Thursday, April 06, 2006
NEW ORLEANS AND ABSENTEE BALLOTING
What follows is a letter from our old friend Lance down in New Orleans concerning the true impact of absentee balloting there.
I read your column on absentee balloting today. I have not seen the instructions for absentee ballots, but I do have a copy of the Mail Voter Registration form which first-time voters have to use to register absentee, and I can't imagine that this process wont have a profoundly racially discriminatory effect. Consider the following: A 2002 U.S. Department of Education study concluded that 40% of adult New Orleans residents read at "level one literacy," which is below the 6th grade level, and a disproportionate number of these low-level readers are African American and poor. The criteria used to define "level one literacy" includes the inability to perform reading tasks such as locating an intersection on a street map or filling out a social security card application. If a voter applicants living in New Orleans has reading problems, they can register in person at the Registrars office and an election official will assist them in reading and filling out the application. In contrast, a voter applicant living in another city must fill out the Louisiana Mail Voter Registration Application form without any assistance from election officials. The registration form has 19 separate instructions and includes the following language (my emphasis added):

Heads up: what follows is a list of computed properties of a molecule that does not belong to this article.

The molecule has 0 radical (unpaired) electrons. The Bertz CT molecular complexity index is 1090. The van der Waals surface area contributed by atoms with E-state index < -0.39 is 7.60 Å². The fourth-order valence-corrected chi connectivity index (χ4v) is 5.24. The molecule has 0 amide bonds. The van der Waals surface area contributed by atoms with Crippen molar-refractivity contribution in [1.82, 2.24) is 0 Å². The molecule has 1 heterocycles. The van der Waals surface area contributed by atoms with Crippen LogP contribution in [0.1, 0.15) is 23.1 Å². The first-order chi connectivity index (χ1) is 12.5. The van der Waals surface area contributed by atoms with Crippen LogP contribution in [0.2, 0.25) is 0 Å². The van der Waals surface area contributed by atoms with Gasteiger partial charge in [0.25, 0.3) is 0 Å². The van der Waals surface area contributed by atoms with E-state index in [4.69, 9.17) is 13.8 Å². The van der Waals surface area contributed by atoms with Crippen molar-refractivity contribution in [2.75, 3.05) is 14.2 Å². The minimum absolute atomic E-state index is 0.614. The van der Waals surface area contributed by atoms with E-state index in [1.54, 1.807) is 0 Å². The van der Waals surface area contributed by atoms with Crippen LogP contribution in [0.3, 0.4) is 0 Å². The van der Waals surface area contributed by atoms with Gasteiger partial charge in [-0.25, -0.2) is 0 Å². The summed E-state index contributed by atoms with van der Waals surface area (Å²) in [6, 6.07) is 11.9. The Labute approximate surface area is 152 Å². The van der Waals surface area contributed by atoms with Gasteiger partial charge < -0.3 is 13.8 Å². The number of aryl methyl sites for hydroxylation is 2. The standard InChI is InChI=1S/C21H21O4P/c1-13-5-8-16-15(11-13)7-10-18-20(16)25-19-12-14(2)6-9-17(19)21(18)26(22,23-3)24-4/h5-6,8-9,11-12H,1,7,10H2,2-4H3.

AFFIRMATION: "that I am currently not under a judgment of full interdiction or limited interdiction where my right to vote has been suspended, that I am a bona fide resident of this state or parish...If I have provided false information, I may be subject to a fine of not more than $1,000 ($2,500 for subsequent offense) or imprisonment for not more than 1 year (5 years for subsequent offense), or both. Any false statement may constitute perjury."
The vocabulary it this excerpt (including Latin phrases) would challenge most college educated readers (I have no idea what "full or limited interdiction" means), yet the applicant, who could be as young as 17 years old, is asked to sign the "affirmation" at the risk of fine and imprisonment. Elsewhere on the application, the 40% of the New Orleans residents who lack the reading skills to find an intersection on map are asked:
"If you use a rural route or and box number, draw a map in the space labeled 'Give Location.' Write the names of the crossroads (streets) nearest where you live. Draw an X to show where you live. Use a dot to show any schools, churches, stores or landmarks near where you live and write the name of the landmark."
Good luck. Like most voters, I'd rather wait in line at a voting poll than have to decipher this form and risk a stretch in Parish Prison.
The net effect of "correspondence voting" is that a large percentage of poor African Americans will be discouraged from voting because of past inequities in education.
Lance Hill, Ph.D.
Southern Institute for Education and Research